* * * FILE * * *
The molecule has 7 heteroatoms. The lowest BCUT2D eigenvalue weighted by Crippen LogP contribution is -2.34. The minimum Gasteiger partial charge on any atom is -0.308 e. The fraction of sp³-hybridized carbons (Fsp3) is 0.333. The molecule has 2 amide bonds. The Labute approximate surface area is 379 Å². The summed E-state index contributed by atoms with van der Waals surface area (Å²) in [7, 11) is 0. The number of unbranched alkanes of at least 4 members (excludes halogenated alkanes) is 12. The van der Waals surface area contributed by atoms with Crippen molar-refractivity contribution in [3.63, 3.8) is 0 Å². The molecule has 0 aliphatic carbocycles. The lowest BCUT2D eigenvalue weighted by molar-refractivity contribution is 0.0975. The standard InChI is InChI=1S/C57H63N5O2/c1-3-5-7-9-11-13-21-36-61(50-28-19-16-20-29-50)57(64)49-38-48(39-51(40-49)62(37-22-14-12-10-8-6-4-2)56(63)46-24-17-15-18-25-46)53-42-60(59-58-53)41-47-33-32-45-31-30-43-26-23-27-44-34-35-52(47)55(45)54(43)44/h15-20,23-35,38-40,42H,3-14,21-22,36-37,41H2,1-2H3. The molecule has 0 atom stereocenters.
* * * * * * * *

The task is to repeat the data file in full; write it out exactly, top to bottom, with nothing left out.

The molecule has 7 heteroatoms. The lowest BCUT2D eigenvalue weighted by Crippen LogP contribution is -2.34. The minimum Gasteiger partial charge on any atom is -0.308 e. The fraction of sp³-hybridized carbons (Fsp3) is 0.333. The molecule has 2 amide bonds. The Labute approximate surface area is 379 Å². The summed E-state index contributed by atoms with van der Waals surface area (Å²) in [7, 11) is 0. The number of unbranched alkanes of at least 4 members (excludes halogenated alkanes) is 12. The van der Waals surface area contributed by atoms with Crippen molar-refractivity contribution in [3.63, 3.8) is 0 Å². The molecule has 0 aliphatic carbocycles. The lowest BCUT2D eigenvalue weighted by molar-refractivity contribution is 0.0975. The standard InChI is InChI=1S/C57H63N5O2/c1-3-5-7-9-11-13-21-36-61(50-28-19-16-20-29-50)57(64)49-38-48(39-51(40-49)62(37-22-14-12-10-8-6-4-2)56(63)46-24-17-15-18-25-46)53-42-60(59-58-53)41-47-33-32-45-31-30-43-26-23-27-44-34-35-52(47)55(45)54(43)44/h15-20,23-35,38-40,42H,3-14,21-22,36-37,41H2,1-2H3. The molecule has 0 atom stereocenters.